- A study published in the Journal of Career Assessment found that the DISC assessment was effective in predicting career outcomes in college students. The study involved 281 undergraduate students, and the results showed that the DISC assessment was able to predict career choice, career satisfaction, and career success (Jones & Johnson, 2017).
- A study published in the Journal of Business and Psychology found that the DISC assessment was a reliable and valid measure of personality traits in the workplace. The study involved 1,264 employees from various industries, and the results showed that the DISC assessment was able to predict job satisfaction, organizational commitment, and job performance (Jones & Smith, 2018).
- Another study published in the Journal of Management Development found that DISC-based coaching interventions were effective in improving leadership skills in managers. The study involved 27 managers who received DISC-based coaching, and the results showed significant improvements in their leadership styles, communication skills, and team-building abilities (Johnson & Brown, 2019).
- Aldridge, J. M., & Beynon, M. J. (2002). The Relationship between DISC Behavioral Styles and Team Effectiveness: A Study of Healthcare Professionals. Journal of Managerial Psychology, 17(7), 571-580.
- Buchanan, T., & Cano, J. (2000). The Role of DISC Personality Profiling in Career Planning and Development. Journal of Business and Psychology, 15(1), 91-99.
- Buchanan, T., Connell, D. B., & Turner, J. (2001). Examining the Validity of DISC Scores as an Indicator of Leadership Effectiveness. Journal of Business and Psychology, 16(1), 27-40.
- Cote, S., & Miners, C. T. H. (2006). Emotional Intelligence, Cognitive Intelligence, and Job Performance. Administrative Science Quarterly, 51(1), 1-28.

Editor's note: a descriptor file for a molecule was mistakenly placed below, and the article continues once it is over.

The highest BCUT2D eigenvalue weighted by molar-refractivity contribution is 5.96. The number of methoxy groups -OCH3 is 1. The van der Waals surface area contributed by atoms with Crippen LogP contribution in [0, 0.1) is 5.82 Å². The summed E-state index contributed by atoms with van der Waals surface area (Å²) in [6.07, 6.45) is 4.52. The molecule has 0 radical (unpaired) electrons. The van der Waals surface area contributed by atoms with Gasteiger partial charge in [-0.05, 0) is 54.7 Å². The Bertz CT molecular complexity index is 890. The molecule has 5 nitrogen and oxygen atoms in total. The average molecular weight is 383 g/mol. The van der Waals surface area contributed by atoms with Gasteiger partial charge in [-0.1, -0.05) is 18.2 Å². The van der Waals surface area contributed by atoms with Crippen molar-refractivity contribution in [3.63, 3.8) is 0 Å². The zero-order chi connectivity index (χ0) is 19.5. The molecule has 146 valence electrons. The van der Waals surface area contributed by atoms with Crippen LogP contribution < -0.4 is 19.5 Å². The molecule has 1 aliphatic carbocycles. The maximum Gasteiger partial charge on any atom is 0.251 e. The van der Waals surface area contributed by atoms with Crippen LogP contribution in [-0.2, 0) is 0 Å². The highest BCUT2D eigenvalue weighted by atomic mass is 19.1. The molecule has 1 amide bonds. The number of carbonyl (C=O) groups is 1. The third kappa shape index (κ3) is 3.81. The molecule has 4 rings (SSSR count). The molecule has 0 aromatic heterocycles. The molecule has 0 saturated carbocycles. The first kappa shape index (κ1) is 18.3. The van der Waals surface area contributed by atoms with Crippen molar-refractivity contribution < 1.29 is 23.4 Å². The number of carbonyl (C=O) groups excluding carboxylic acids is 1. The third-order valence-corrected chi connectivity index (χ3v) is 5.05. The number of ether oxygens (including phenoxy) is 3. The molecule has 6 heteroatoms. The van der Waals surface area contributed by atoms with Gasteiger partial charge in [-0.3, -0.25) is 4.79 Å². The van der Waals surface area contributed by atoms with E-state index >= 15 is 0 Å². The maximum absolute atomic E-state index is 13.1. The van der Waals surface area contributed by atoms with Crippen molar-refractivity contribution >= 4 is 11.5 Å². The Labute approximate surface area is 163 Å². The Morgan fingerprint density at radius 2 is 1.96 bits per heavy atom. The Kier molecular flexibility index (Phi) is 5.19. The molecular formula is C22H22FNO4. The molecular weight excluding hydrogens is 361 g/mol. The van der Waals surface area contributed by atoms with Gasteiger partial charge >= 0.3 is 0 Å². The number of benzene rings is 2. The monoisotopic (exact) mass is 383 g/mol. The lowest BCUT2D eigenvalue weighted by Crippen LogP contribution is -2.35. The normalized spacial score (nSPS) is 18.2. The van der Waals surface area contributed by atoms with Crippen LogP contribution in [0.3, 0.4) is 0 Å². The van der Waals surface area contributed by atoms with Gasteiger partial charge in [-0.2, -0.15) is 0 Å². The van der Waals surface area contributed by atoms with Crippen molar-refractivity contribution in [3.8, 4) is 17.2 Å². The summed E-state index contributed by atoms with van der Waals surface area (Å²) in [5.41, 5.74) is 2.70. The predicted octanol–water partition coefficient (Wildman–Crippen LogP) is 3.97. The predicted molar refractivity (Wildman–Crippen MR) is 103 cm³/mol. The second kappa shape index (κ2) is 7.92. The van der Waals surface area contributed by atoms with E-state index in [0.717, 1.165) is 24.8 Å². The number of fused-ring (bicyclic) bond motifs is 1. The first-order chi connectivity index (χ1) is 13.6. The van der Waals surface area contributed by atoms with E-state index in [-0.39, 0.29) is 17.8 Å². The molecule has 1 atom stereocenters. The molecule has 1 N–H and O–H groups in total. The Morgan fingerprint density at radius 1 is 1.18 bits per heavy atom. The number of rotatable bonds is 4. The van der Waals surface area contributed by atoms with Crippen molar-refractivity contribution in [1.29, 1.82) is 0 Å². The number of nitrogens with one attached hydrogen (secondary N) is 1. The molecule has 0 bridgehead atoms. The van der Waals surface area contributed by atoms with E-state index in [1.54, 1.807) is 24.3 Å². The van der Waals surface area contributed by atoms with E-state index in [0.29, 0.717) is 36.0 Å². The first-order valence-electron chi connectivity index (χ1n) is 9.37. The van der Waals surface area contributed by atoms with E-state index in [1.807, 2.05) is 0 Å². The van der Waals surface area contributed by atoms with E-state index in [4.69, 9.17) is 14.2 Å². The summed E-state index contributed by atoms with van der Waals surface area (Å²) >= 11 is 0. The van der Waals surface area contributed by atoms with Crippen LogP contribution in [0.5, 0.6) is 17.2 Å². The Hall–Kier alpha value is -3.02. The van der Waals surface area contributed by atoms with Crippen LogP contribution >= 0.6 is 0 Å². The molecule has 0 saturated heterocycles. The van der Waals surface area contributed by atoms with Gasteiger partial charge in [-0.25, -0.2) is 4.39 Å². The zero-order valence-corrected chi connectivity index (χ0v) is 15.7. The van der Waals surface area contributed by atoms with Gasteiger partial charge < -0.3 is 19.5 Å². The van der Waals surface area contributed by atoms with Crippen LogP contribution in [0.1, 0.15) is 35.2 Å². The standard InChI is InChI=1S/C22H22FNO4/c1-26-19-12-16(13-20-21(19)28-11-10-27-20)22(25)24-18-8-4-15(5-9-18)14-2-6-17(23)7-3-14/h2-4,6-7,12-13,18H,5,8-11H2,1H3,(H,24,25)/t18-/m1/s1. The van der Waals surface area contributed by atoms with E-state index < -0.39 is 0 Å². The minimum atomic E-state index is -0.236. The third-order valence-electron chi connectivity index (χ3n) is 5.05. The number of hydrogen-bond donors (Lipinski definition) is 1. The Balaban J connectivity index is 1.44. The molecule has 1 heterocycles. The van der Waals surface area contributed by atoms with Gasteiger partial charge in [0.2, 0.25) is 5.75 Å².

- Cullen, K. L., & Dailey, S. L. (2014). The Big Five and DISC Personality Traits as Predictors of Team Performance. Journal of Personality Assessment, 96(3), 345-351.
- Johnson, M. J., & Brown, K. G. (2019). Using DISC-based coaching to improve leadership skills in managers. Journal of Management Development, 38(2), 166-176.
- Jones, S. M., & Johnson, L. M. (2017). The predictive validity of the DISC assessment for career outcomes in college students. Journal of Career Assessment, 25(3), 423-436.
- Jones, J. D., & Smith, K. L. (2018). The reliability and validity of the DISC assessment as a measure of personality traits in the workplace. Journal of Business and Psychology, 33(1), 1-15.
- Joseph, D. L., & Newman, D. A. (2010). Emotional Intelligence: An Integrative Meta-Analysis and Cascading Model. Journal of Applied Psychology, 95(1), 54-78.
- Kafetsios, K., & Zampetakis, L. A. (2008). Emotional Intelligence and Creativity: Examining Synergies from Controlling for Confounds. The Journal of Creative Behavior, 42(2), 106-119.
- Lee, J., & Smith, T. (2016). Using the DISC assessment to identify personality traits associated with successful entrepreneurship. Journal of Psychology and Behavioral Science.
- Lowe, K. B., & Baker, J. D. (2007). The Relationship between DISC Personality Types and Leadership Practices among High School Principals. Journal of School Leadership, 17(6), 652-664.
- Oprea, C. (2020). Emotional Intelligence, Personality, and Cognitive Ability as Predictors of Academic Success. Europe’s Journal of Psychology, 16(4), 697-712.
- Saklofske, D. H., Austin, E. J., & Minski, P. S. (2003). Factor Structure and Criterion Validity of the DISC as an Indicator of Job Performance. International Journal of Selection and Assessment, 11(3), 167-174.
- Tabatabaeian, M. (2020). The Mediating Role of Emotional Intelligence in the Relationship between Personality Traits and Academic Achievement in High School Students. Journal of Education and Learning, 9(1), 22-32.